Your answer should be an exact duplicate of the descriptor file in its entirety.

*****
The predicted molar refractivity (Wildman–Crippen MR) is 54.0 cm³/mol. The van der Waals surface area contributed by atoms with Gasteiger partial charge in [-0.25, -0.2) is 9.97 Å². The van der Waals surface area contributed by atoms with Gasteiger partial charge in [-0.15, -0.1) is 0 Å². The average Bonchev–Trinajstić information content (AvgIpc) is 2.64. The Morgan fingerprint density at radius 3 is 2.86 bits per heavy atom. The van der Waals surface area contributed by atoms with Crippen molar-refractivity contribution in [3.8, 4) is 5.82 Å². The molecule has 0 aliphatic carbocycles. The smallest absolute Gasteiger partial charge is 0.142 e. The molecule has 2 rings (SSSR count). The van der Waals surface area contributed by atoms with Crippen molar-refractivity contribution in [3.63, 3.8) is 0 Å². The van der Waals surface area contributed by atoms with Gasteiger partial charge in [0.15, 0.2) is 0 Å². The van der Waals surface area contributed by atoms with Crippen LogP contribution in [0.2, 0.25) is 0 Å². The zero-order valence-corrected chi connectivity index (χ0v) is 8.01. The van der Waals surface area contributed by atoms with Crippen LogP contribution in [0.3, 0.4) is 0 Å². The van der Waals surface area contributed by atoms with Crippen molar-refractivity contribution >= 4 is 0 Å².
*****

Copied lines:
The predicted molar refractivity (Wildman–Crippen MR) is 54.0 cm³/mol. The van der Waals surface area contributed by atoms with Gasteiger partial charge in [-0.25, -0.2) is 9.97 Å². The van der Waals surface area contributed by atoms with Gasteiger partial charge in [-0.15, -0.1) is 0 Å². The average Bonchev–Trinajstić information content (AvgIpc) is 2.64. The Morgan fingerprint density at radius 3 is 2.86 bits per heavy atom. The van der Waals surface area contributed by atoms with Crippen molar-refractivity contribution in [3.8, 4) is 5.82 Å². The molecule has 0 aliphatic carbocycles. The smallest absolute Gasteiger partial charge is 0.142 e. The molecule has 2 rings (SSSR count). The van der Waals surface area contributed by atoms with Crippen molar-refractivity contribution in [3.63, 3.8) is 0 Å². The van der Waals surface area contributed by atoms with Gasteiger partial charge in [0.15, 0.2) is 0 Å². The van der Waals surface area contributed by atoms with Crippen LogP contribution in [0.2, 0.25) is 0 Å². The zero-order valence-corrected chi connectivity index (χ0v) is 8.01. The van der Waals surface area contributed by atoms with Crippen LogP contribution in [0.3, 0.4) is 0 Å². The van der Waals surface area contributed by atoms with Crippen molar-refractivity contribution >= 4 is 0 Å².